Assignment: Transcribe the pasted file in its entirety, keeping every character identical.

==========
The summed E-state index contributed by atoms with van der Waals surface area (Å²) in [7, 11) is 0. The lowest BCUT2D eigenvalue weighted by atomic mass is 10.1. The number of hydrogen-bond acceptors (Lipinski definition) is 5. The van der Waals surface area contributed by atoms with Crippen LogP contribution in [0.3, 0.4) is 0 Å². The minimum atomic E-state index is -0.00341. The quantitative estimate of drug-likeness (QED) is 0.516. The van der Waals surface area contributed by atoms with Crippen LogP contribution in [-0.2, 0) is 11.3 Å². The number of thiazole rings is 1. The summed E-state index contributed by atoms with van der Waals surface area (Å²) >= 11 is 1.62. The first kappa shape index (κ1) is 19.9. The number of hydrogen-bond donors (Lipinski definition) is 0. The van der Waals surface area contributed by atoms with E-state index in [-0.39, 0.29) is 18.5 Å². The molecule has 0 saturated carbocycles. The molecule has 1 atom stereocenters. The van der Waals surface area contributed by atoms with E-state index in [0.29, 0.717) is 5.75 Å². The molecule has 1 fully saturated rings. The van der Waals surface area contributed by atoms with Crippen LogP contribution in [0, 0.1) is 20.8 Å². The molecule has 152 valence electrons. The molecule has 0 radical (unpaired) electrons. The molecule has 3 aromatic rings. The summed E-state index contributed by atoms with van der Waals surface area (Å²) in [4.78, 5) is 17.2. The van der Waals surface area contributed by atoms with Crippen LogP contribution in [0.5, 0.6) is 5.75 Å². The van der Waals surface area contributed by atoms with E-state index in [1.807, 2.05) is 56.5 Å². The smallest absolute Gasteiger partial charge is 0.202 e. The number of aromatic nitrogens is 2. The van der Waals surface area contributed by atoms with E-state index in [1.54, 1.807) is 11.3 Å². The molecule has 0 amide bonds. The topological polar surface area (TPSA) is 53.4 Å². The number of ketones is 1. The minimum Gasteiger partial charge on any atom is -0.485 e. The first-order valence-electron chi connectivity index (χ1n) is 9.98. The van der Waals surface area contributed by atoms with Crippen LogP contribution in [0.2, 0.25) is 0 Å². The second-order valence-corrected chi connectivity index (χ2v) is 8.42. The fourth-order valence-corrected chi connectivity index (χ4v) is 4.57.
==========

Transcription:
The summed E-state index contributed by atoms with van der Waals surface area (Å²) in [7, 11) is 0. The lowest BCUT2D eigenvalue weighted by atomic mass is 10.1. The number of hydrogen-bond acceptors (Lipinski definition) is 5. The van der Waals surface area contributed by atoms with Crippen LogP contribution in [0.3, 0.4) is 0 Å². The minimum atomic E-state index is -0.00341. The quantitative estimate of drug-likeness (QED) is 0.516. The van der Waals surface area contributed by atoms with Crippen LogP contribution in [-0.2, 0) is 11.3 Å². The number of thiazole rings is 1. The summed E-state index contributed by atoms with van der Waals surface area (Å²) >= 11 is 1.62. The first kappa shape index (κ1) is 19.9. The number of hydrogen-bond donors (Lipinski definition) is 0. The van der Waals surface area contributed by atoms with E-state index in [-0.39, 0.29) is 18.5 Å². The molecule has 0 saturated carbocycles. The molecule has 1 atom stereocenters. The van der Waals surface area contributed by atoms with E-state index in [0.29, 0.717) is 5.75 Å². The molecule has 1 fully saturated rings. The van der Waals surface area contributed by atoms with Crippen LogP contribution in [0, 0.1) is 20.8 Å². The molecule has 152 valence electrons. The molecule has 0 radical (unpaired) electrons. The molecule has 3 aromatic rings. The summed E-state index contributed by atoms with van der Waals surface area (Å²) in [4.78, 5) is 17.2. The van der Waals surface area contributed by atoms with Crippen LogP contribution in [0.5, 0.6) is 5.75 Å². The van der Waals surface area contributed by atoms with E-state index in [1.807, 2.05) is 56.5 Å². The smallest absolute Gasteiger partial charge is 0.202 e. The number of aromatic nitrogens is 2. The van der Waals surface area contributed by atoms with E-state index in [1.54, 1.807) is 11.3 Å². The molecule has 0 amide bonds. The topological polar surface area (TPSA) is 53.4 Å². The number of ketones is 1. The minimum Gasteiger partial charge on any atom is -0.485 e. The first-order valence-electron chi connectivity index (χ1n) is 9.98. The van der Waals surface area contributed by atoms with Crippen LogP contribution in [0.2, 0.25) is 0 Å². The second-order valence-corrected chi connectivity index (χ2v) is 8.42. The fourth-order valence-corrected chi connectivity index (χ4v) is 4.57.